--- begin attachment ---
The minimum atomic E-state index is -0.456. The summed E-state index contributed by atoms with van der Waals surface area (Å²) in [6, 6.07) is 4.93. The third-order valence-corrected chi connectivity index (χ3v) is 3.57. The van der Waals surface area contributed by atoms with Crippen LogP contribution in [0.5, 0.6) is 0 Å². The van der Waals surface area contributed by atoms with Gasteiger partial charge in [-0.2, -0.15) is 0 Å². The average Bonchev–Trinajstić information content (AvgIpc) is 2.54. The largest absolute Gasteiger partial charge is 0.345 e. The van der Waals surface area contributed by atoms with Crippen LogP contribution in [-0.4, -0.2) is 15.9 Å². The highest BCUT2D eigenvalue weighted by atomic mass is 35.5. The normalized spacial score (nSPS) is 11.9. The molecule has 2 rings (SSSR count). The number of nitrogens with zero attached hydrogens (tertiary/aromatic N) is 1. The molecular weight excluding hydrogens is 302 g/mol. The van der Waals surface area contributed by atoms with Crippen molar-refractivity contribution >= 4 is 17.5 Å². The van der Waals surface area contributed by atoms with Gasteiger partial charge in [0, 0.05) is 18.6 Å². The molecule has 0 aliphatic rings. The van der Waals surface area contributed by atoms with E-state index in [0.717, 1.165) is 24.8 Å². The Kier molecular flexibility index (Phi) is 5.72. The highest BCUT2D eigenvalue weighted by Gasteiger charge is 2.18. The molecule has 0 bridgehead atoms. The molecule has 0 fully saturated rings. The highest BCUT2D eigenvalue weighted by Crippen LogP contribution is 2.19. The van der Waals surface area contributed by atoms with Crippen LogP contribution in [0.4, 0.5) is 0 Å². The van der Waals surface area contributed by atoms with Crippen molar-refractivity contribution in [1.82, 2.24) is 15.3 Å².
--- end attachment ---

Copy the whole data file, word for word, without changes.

The minimum atomic E-state index is -0.456. The summed E-state index contributed by atoms with van der Waals surface area (Å²) in [6, 6.07) is 4.93. The third-order valence-corrected chi connectivity index (χ3v) is 3.57. The van der Waals surface area contributed by atoms with Crippen LogP contribution in [0.5, 0.6) is 0 Å². The van der Waals surface area contributed by atoms with Gasteiger partial charge in [-0.2, -0.15) is 0 Å². The average Bonchev–Trinajstić information content (AvgIpc) is 2.54. The largest absolute Gasteiger partial charge is 0.345 e. The van der Waals surface area contributed by atoms with Crippen LogP contribution in [-0.4, -0.2) is 15.9 Å². The highest BCUT2D eigenvalue weighted by atomic mass is 35.5. The normalized spacial score (nSPS) is 11.9. The molecule has 2 rings (SSSR count). The number of nitrogens with zero attached hydrogens (tertiary/aromatic N) is 1. The molecular weight excluding hydrogens is 302 g/mol. The van der Waals surface area contributed by atoms with Crippen molar-refractivity contribution >= 4 is 17.5 Å². The van der Waals surface area contributed by atoms with Gasteiger partial charge in [0, 0.05) is 18.6 Å². The molecule has 0 aliphatic rings. The van der Waals surface area contributed by atoms with E-state index in [0.717, 1.165) is 24.8 Å². The Kier molecular flexibility index (Phi) is 5.72. The highest BCUT2D eigenvalue weighted by Gasteiger charge is 2.18. The molecule has 0 bridgehead atoms. The molecule has 0 fully saturated rings. The highest BCUT2D eigenvalue weighted by Crippen LogP contribution is 2.19. The van der Waals surface area contributed by atoms with Crippen LogP contribution in [0.4, 0.5) is 0 Å². The van der Waals surface area contributed by atoms with Crippen molar-refractivity contribution in [1.82, 2.24) is 15.3 Å².